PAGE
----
Life of Pi

Comfortably number: An update of Microserfs, without the spiritual ache

The first spoken line of JPod should be taken as a warning: "Oh God," someone says. "I feel like a refugee from a Douglas Coupland novel." The new Douglas Coupland novel is indeed a book about Douglas Coupland novels, though perhaps not quite in the manner intended. It reads as if the author, routinely patronized as a marketing savant, zeitgeist chaser, and slick neologist throughout his career, had absorbed every single negative criticism of his work and set out to confirm them all with self-loathing vigor. Accordingly, JPod is smug, vacuous, easily distracted, and often supremely irritating.

When these epithets were leveled at Coupland, they were generally ill applied. Even his glibbest novels have matched reflexive snark with crack subcultural reporting and delicate empathy. And—who would have guessed—middle age becomes him: The 44-year-old writer's recent output has been bittersweet, humane, touchingly tentative even when awkward. Hey Nostradamus! (2003), spiraling outward into the painful aftermath of a Columbine-like shooting, and Eleanor Rigby (2004), narrated by a forlorn heroine who's approximately the author's age, both intensify the numb melancholia that has always lurked just beneath Coupland's brand-named surfaces.

JPod returns to the hi-tech pop-cult stomping grounds of 1995's Microserfs, and it's an ambivalent homecoming. The new book reprises the earlier scenario: a cluster of youngish self-identified geeks in a tech environment—here a Vancouver video game design company. This time, however, Coupland's frivolity begs to be taken at face value. His hollowed-out cartoons utterly lack hidden dimensions. "But honestly— do I have a personality?" wonders Ethan Jarlewski, a typical Coupland protagonist minus the customary spiritual ache, in a rare moment of introspection. "Do any of us?" Coupland has long been a devoted chronicler of the misfit nerd's inner life. This time there's no interior existence to plumb, apparently because it's been fully colonized by the inescapable pop detritus of the early-21st-century Western world. Coupland has few rivals when it comes to communicating the pleasures of ephemera. But perhaps deliberately, JPod's free-floating cultural junk is neither lovingly evoked nor tellingly contextual—it's just junk, and there's a lot of it.

Coupland: Personality crisis
photo: D.J. Weir
Coupland: Personality crisis

Details

JPod
By Douglas Coupland
Bloomsbury, 448 pp., $24.95

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This conspicuously long and labored book means to simulate the total saturation and pseudo omniscience of life under Google. Coupland does this with bursts of typographical chaos—a gambit that he used more effectively in Microserfs and that seems increasingly literal and primitive as JPod progresses. He interpolates flamboyantly random found texts: Doritos ingredients; the Chinese characters for "shopping" and "boredom"; a word or symbol repeated to fill a page or more (in Microserfs, "money" and "machine"; here, "$" and "ramen noodles"); penile enlargement spam; the 972 permitted three-letter Scrabble words.

These channel-surf interruptions are actually welcome relief from the strenuously zany narrative, which could have been cobbled from rejected Arrested Development plotlines. The wheezing mess finally falls apart when Coupland installs himself as deus ex machina (the self-hating portrayal is almost unbearably self-regarding). The various convolutions serve to prove yet again that all families are psychotic, this one at least in highly Vancouver-specific ways. Ethan's mom has a marijuana "grow-op." Dad has taken up acting. Brother Greg sells condos and works with the Chinese mob (one shady deal results in a boatload of illegal immigrants camping out in Ethan's apartment).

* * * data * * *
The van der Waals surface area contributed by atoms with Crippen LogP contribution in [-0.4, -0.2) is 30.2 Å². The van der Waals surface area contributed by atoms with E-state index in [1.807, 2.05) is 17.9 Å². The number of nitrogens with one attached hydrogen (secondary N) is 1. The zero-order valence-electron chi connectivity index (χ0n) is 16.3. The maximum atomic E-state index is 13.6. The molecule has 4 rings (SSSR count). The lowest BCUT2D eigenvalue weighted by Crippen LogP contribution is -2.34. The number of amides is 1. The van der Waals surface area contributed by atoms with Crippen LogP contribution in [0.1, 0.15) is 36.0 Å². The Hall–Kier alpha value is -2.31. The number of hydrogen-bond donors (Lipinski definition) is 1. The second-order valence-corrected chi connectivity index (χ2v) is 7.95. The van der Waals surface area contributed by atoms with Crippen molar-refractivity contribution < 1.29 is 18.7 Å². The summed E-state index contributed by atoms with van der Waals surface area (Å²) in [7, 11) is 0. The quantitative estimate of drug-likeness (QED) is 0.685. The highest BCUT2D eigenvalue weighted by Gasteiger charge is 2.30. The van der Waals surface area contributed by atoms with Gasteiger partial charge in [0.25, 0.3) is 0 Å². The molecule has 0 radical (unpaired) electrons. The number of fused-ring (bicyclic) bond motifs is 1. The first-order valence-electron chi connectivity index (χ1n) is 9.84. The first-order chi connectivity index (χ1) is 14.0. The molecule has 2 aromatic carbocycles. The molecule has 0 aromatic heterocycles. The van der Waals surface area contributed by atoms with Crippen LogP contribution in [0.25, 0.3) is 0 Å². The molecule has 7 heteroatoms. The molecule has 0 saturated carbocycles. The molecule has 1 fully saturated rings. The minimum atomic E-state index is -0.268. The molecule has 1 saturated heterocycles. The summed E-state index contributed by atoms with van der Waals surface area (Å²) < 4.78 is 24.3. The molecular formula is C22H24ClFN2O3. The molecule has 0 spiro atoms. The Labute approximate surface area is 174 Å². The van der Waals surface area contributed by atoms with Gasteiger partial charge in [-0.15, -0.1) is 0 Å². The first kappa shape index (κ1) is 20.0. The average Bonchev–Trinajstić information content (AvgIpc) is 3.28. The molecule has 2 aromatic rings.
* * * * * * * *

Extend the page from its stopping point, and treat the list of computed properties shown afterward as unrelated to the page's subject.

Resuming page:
Work hours are less eventful but no less exhausting. The JPodders are tasked with introducing into a video game a turtle modeled on Survivor's Jeff Probst. (As management dictates get increasingly asinine, the JPodders turn mutinous, secretly embedding a bloodthirsty Ronald McDonald character in the game.) Coupland kills time detailing their elaborately pointless exercises in time-killing. They search for the single nonprime someone has smuggled into the 8,363 prime numbers between 10,000 and 100,000 (the numbers are listed, taking up 16 pages), or the one incorrect number in the first 10,000 digits of pi (22 pages).

These number strings are the book's wittiest passages. The dialogue has even more of an overwritten sitcom quality than usual, and there's a sense that Coupland realizes how annoying this can be. The odd line scans as autocritique: "You're always making these ironic comments that don't quite work," someone remarks. Kaitlin, a newcomer to Jpod rankled by the jabbering idiocy around her, appears to be the voice of reason and is allowed one deeply satisfying tirade: "You're a depressing assemblage of pop culture influences and cancelled emotions, driven by the sputtering engine of only the most banal form of capitalism." But before long, she's paired off with Ethan, diagnosing geekery as mild autism and designing a hug machine for the unloved techies.

JPod's obsessive shallowness may be purposeful, but it's not in service of a meaningful larger point—unless you count the unmissable observation that too much information is, like, overwhelming. Five years into the new millennium, this famous early adopter—who, as he has boasted, wrote Microserfs pre–Windows 95—has nothing savvier to offer than a cautionary tale about the mind-altering potential of Google. The "accelerated culture" Coupland used to annotate so effortlessly may finally have left him behind.

 
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